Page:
Lifesaving maths…you know something, John Snow

Many Londoners may walk past the John Snow pub in Soho and assume it is the work of a passionate Game of Thrones fan, but it’s actually a memorial to a physician who developed an ingenious mathematical device to prove the waterborne transmission of cholera.

By September 1854, a cholera outbreak had decimated Soho, killing 10% of the population.  Doctors believed that the disease was spread by “bad air” emanating from the stinking open sewers.


John Snow’s theory and how he proved it

For all its progress, nineteenth century London was a filthy city.  No sewerage system meant that waste was thrown into cesspits or open sewers that regularly contaminated drinking water supplies. Doctors blamed the regular outbreaks of disease in the city on the stench, believing the miasma theory of disease, which held that disease was spread through “bad air”.

But the physician John Snow had his own ideas and realised that data would prove his theory that the disease spread through water.

John Snow’s map. Each bar represents a death at an address. The curve
marks points at equal distance from the Broad Street pump and another pump.


Mapping the data

Snow created a map showing the geographic spread of deaths in the outbreak.  Each bar on the graph represents a death at that address, showing as many as 18 people dying in particular households.  This representation of the data shows that most of the deaths were tightly clustered around the water pump at 40 Broad Street (now Broadwick Street) in Soho.  Snow’s research had led him to believe that the Broad Street pump was the source of the disease, and the data backed up that theory. But how could he show that it was most likely that this particular pump was the source when there were other pumps nearby?

His next step was to represent the time it took to travel to the Broad Street pump on his map and to calculate who was most likely to use each water pump in the area. Snow drew a curve on the map that marked the points where the Broad Street pump was at equal walking distance from neighbouring water pumps. The Broad Street pump was the closest source of water for those who lived inside this curve. Almost all the deaths marked on the map lay inside this curve and anecdotal evidence explained the few cases that did not.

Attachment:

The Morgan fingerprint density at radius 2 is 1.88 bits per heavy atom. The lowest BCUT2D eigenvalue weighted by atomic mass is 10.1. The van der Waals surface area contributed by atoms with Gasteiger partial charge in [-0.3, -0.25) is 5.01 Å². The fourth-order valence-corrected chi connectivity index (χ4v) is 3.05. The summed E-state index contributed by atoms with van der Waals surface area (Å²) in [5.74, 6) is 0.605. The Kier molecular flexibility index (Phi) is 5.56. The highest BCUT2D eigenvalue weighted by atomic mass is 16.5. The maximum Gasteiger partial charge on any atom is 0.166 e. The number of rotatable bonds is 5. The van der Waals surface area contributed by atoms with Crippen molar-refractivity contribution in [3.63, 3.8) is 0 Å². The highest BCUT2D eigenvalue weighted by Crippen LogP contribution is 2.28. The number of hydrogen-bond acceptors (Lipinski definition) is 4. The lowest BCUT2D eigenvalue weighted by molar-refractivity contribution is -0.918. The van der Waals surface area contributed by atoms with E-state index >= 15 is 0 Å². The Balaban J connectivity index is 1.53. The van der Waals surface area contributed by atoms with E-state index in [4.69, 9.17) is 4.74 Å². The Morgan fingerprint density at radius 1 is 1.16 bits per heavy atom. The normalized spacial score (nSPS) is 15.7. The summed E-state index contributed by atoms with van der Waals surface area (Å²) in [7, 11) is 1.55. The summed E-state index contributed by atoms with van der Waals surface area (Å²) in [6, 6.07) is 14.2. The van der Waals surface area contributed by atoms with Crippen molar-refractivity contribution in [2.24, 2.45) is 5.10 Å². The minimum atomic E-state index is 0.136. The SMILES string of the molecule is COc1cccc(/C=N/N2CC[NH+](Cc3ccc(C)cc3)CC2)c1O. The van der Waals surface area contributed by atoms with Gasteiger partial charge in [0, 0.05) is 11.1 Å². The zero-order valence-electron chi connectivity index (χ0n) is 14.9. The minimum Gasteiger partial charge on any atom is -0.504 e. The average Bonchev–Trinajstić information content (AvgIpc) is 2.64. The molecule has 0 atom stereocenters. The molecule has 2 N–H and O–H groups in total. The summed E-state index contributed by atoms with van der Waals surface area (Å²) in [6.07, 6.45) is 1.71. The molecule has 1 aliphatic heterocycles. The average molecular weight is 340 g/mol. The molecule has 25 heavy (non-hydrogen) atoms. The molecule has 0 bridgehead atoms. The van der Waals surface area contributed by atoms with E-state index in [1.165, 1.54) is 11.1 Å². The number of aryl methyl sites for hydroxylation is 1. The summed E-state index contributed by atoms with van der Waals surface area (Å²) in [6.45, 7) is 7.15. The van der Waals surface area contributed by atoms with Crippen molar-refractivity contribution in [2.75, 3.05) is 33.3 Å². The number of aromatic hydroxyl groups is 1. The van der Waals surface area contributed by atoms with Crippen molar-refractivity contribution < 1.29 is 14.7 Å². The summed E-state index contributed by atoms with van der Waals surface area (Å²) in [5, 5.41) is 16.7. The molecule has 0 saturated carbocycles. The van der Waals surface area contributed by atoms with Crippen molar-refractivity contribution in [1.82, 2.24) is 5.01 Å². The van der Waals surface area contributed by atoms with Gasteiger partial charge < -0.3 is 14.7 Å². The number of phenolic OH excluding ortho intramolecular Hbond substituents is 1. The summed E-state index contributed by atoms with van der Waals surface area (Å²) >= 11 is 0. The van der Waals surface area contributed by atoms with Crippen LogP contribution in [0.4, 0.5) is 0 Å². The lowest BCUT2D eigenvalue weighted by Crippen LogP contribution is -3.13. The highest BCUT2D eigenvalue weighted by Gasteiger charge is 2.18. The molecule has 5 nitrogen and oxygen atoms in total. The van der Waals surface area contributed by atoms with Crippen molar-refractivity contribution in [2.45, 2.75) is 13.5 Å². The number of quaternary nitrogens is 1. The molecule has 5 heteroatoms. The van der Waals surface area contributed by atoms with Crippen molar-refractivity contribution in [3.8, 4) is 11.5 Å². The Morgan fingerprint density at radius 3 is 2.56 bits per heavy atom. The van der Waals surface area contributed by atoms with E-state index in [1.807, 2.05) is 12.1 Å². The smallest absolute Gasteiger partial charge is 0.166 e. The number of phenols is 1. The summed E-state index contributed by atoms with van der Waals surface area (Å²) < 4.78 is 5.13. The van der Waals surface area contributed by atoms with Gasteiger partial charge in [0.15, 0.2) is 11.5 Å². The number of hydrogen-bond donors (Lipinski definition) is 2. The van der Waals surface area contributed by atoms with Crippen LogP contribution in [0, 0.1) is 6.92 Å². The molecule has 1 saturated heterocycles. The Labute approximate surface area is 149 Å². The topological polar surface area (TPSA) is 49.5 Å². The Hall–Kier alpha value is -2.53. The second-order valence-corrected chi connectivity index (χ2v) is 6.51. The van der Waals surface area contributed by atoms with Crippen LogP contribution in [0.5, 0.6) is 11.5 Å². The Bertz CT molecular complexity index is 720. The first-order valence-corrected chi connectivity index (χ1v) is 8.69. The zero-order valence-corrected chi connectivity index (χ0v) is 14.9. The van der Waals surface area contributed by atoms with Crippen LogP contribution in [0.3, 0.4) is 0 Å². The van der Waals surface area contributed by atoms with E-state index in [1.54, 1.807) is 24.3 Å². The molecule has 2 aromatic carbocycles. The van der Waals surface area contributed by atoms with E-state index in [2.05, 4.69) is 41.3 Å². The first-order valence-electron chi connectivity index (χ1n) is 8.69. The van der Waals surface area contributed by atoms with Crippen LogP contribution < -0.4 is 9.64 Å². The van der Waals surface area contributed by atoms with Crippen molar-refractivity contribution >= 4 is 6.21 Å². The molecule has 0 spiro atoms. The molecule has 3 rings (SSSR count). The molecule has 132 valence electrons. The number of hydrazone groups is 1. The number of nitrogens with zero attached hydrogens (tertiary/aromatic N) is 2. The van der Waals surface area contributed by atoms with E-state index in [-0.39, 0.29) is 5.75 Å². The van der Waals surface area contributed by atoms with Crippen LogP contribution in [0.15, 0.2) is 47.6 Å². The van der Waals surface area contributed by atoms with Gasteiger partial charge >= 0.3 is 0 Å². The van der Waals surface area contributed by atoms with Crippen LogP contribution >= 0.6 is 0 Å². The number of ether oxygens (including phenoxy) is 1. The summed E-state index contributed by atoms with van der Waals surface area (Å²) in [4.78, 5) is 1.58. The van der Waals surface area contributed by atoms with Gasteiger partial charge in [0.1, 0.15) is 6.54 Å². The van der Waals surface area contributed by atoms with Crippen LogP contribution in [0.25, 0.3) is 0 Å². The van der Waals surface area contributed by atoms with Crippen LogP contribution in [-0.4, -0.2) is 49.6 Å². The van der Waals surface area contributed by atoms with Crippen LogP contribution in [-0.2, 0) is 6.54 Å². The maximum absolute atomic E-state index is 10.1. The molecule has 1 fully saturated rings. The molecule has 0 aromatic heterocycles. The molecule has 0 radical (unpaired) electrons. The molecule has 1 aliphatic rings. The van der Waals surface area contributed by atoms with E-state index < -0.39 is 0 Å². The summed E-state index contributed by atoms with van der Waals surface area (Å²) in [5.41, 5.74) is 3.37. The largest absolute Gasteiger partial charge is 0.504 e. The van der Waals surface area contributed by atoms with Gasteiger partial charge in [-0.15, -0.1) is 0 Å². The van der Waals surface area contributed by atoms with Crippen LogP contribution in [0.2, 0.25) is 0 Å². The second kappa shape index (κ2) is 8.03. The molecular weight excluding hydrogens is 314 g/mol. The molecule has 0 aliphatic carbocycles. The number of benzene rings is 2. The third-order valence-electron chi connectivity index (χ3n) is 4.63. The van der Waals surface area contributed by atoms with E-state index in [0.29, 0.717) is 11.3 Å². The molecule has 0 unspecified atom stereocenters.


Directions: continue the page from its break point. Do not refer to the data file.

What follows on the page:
The Voronoi diagram

This mathematical device is called a Voronoi diagram. Suppose you have a number of sites (such as the water pumps in Snow’s maps) spread out over an area you can map. The dots on a Voronoi diagram represent these sites and the points on the edges on the diagram are exactly those points that are equidistant between two (or more if you are on a corner of a region) sites. The edges divide the diagram up into regions, or cells that enclose all the points that are closest to the site in that particular region. Voronoi diagrams are widely used to study spatial relationships, for example to study competition between plant species and to model economic markets.

A Voronoi diagram. Image by David Austin

This convincing mathematical analysis of the cholera outbreak in Soho convinced the authorities that Snow’s theory that the disease was transmitted through water was correct. The handle to the Broad Street pump was removed and the outbreak died away, though Snow himself said that by that time the disease was already on the wane as people had already fled the area.

Either way, Snow’s mathematical evidence that cholera was waterborne is one of the founding moments of epidemiology and the use of mathematics to understand disease, one of the greatest advances in medicine that has saved millions of lives.

Further reading:
Uncovering the Cause of Cholera by Rachel Thomas
https://www.ph.ucla.edu/epi/snow/broadstreetpump.html

Pamela Hellig
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